Perceptions of self in 3-5-year-old children: A preliminary investigation into the early emergence of body dissatisfaction

Department of Psychology, Laurentian University, Ramsey Lake Road, Sudbury, Ontario, Canada.
Body image (Impact Factor: 2.19). 06/2011; 8(3):287-92. DOI: 10.1016/j.bodyim.2011.04.004
Source: PubMed


The main objective of this study was to investigate normal weight and overweight preschool children's ability to understand conceptualizations of body image and their association with parental perceptions of their child's body. One hundred and forty-four children aged 3-5 years were interviewed (68 girls and 76 boys) regarding their body image and their satisfaction with such. Parents completed a questionnaire that probed socio-demographic characteristics as well as their perceptions of their child's body image. Results showed that (1) children's misperceptions corresponded to those held by their parents. Specifically, overweight children and their parents underestimated the child's body size. (2) Gender differences in body dissatisfaction were consistently observed and were similar to those seen in adolescents and adults. It was determined that children's inaccuracies were not a result of developmental limits, that is, the participants' inability to understand the concepts measured.

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Available from: Line Guylaine Tremblay, May 20, 2014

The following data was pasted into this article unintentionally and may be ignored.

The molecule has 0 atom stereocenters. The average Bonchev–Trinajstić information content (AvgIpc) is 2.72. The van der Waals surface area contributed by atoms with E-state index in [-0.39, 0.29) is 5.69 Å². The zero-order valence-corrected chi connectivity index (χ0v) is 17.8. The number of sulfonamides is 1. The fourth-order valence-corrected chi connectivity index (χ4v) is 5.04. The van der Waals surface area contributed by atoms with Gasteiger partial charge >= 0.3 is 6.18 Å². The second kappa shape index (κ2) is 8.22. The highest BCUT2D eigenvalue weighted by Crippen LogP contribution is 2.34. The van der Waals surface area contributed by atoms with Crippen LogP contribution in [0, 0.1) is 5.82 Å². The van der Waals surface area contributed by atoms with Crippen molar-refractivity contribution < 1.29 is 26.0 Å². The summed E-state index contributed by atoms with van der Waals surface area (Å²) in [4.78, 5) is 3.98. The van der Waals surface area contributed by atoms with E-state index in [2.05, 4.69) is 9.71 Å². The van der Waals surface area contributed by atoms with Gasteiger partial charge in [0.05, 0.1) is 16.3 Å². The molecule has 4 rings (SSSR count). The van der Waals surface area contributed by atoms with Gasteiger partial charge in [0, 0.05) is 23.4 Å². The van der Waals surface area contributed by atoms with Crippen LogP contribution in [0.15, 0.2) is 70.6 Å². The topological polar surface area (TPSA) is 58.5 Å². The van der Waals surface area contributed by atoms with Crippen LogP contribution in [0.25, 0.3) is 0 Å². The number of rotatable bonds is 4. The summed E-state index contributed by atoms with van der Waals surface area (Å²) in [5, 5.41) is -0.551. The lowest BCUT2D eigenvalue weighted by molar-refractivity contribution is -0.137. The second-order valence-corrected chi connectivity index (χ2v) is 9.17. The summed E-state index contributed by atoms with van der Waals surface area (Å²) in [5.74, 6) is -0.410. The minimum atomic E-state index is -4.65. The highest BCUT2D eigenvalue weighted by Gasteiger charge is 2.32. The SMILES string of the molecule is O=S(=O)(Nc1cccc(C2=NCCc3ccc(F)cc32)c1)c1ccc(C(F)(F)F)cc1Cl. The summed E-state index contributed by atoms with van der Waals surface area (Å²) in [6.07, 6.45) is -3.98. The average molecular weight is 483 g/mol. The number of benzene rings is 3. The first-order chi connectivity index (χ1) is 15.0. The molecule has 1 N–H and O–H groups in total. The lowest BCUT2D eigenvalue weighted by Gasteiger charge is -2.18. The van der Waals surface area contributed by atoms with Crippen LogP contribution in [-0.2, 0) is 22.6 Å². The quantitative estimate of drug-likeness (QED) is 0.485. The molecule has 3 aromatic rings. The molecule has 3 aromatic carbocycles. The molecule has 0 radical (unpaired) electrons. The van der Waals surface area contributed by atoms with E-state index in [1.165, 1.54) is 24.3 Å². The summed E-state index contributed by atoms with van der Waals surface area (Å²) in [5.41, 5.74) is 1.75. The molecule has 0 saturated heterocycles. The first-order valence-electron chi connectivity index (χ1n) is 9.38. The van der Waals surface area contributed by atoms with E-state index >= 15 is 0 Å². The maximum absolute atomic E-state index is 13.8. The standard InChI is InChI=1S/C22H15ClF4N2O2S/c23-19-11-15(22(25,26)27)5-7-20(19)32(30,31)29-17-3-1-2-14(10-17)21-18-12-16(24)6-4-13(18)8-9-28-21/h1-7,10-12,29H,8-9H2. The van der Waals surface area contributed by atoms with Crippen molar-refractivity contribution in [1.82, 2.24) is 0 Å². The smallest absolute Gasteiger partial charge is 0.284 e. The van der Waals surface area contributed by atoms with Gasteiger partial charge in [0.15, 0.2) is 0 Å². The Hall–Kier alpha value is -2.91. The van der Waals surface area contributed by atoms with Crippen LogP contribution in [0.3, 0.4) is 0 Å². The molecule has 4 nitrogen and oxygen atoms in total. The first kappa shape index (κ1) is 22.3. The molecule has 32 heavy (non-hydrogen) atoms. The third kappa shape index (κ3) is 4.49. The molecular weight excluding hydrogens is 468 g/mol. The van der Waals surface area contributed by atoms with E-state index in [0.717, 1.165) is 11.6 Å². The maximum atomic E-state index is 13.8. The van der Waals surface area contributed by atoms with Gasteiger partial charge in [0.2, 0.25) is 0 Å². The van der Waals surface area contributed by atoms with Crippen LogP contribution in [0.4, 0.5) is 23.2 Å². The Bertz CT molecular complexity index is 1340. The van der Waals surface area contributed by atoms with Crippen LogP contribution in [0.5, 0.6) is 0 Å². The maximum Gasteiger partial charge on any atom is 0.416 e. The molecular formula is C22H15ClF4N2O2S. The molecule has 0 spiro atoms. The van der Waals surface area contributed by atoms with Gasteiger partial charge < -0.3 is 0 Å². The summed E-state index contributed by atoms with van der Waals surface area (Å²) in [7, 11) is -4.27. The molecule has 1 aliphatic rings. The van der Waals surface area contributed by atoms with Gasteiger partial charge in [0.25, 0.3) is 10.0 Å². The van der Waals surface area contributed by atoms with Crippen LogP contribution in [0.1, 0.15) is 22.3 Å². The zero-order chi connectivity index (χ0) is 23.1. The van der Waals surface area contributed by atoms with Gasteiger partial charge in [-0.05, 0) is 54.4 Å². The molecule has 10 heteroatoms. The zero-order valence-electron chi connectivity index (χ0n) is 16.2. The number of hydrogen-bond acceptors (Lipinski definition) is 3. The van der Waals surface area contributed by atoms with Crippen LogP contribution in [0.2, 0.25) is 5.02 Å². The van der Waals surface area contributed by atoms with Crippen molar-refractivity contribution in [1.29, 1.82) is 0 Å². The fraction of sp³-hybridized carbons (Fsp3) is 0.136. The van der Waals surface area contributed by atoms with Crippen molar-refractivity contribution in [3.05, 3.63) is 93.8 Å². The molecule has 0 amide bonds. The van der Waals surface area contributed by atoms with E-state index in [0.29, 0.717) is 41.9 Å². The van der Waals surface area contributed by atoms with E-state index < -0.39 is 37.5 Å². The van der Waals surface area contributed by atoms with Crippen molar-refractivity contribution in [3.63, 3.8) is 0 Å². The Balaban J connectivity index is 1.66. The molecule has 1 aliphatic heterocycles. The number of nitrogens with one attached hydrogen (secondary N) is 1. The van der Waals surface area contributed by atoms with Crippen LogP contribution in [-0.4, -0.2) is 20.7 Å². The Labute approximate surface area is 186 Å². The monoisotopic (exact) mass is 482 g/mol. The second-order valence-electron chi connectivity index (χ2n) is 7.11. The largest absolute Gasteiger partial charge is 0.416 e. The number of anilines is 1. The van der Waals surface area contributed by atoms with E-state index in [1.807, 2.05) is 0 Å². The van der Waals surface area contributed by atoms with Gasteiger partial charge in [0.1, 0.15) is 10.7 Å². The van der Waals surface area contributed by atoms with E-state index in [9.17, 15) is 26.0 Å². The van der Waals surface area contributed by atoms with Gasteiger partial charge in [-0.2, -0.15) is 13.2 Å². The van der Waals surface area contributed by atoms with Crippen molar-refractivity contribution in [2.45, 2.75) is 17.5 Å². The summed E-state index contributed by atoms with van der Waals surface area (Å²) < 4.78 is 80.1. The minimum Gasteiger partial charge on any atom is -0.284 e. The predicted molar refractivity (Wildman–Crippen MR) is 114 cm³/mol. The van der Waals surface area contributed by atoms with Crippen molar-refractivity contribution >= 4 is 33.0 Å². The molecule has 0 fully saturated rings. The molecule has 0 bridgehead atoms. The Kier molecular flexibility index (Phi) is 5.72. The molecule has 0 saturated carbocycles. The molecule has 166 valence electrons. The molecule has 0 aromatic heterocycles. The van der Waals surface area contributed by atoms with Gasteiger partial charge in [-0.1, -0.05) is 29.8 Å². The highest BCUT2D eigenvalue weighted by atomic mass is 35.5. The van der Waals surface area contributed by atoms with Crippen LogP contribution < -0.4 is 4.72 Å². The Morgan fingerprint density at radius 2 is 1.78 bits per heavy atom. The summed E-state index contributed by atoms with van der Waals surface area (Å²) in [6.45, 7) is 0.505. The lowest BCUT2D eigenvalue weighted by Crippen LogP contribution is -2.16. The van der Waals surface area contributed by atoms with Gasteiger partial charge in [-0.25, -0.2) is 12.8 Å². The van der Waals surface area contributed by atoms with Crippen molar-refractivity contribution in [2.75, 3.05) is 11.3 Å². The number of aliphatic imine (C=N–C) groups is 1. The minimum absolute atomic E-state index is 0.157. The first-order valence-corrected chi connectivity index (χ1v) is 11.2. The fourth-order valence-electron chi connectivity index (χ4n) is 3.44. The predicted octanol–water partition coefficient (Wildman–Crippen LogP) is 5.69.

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    • "As children's growing representational competencies provide a new, self-relevant forum for applying existing anti-fat knowledge and attitudes, young children are at risk for critical, body-related evaluations of self. Recent research suggests that body dissatisfaction emerges during childhood rather than adolescence (Maloney, McGuire, Daniels, & Specker, 1989) and children as young as five years have reported purposefully restricting eating, dissatisfaction with their own body weight, and awareness of their peers' own body dissatisfaction (Dohnt & Tiggemann, 2005; Tremblay, Lovsin, Zecevic, & Larivière, 2011). The etiology of this dissatisfaction is not known, though even short-term exposure to unrealistically proportioned dolls like Barbie (Dittmar, Halliwell, & Ive, 2006) and mothers' Body Mass Index (BMI) positively correlates with older girls' reported body dissatisfaction (suggesting attitude transmission through close relationships, Jacobi, Schmitz, & Agras, 2008). "
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    ABSTRACT: Body image research with young children has typically examined their body satisfaction and overlooked developmental theories pertaining to their emergent body-knowledge. Though existing research suggests that preschoolers do demonstrate anti-fat attitudes and weight-related stigmatisation, body dissatisfaction can be difficult to assess in preschoolers due to developmental differences in their (i) ability to perceive their actual body size accurately and (ii) make comparisons with a hypothetical ideal. We review current findings on the attitudinal component of body image in preschoolers, together with findings on the accuracy of their body size perceptions and their emergent body awareness abilities. Such an integration of the cognitive development literature is key to identifying when and how young children understand their physical size and shape; this in turn is critical for informing methodological design targeted at assessing body dissatisfaction and anti-fat attitudes in early childhood.
    Early Child Development and Care 11/2014; 184(11). DOI:10.1080/03004430.2014.881357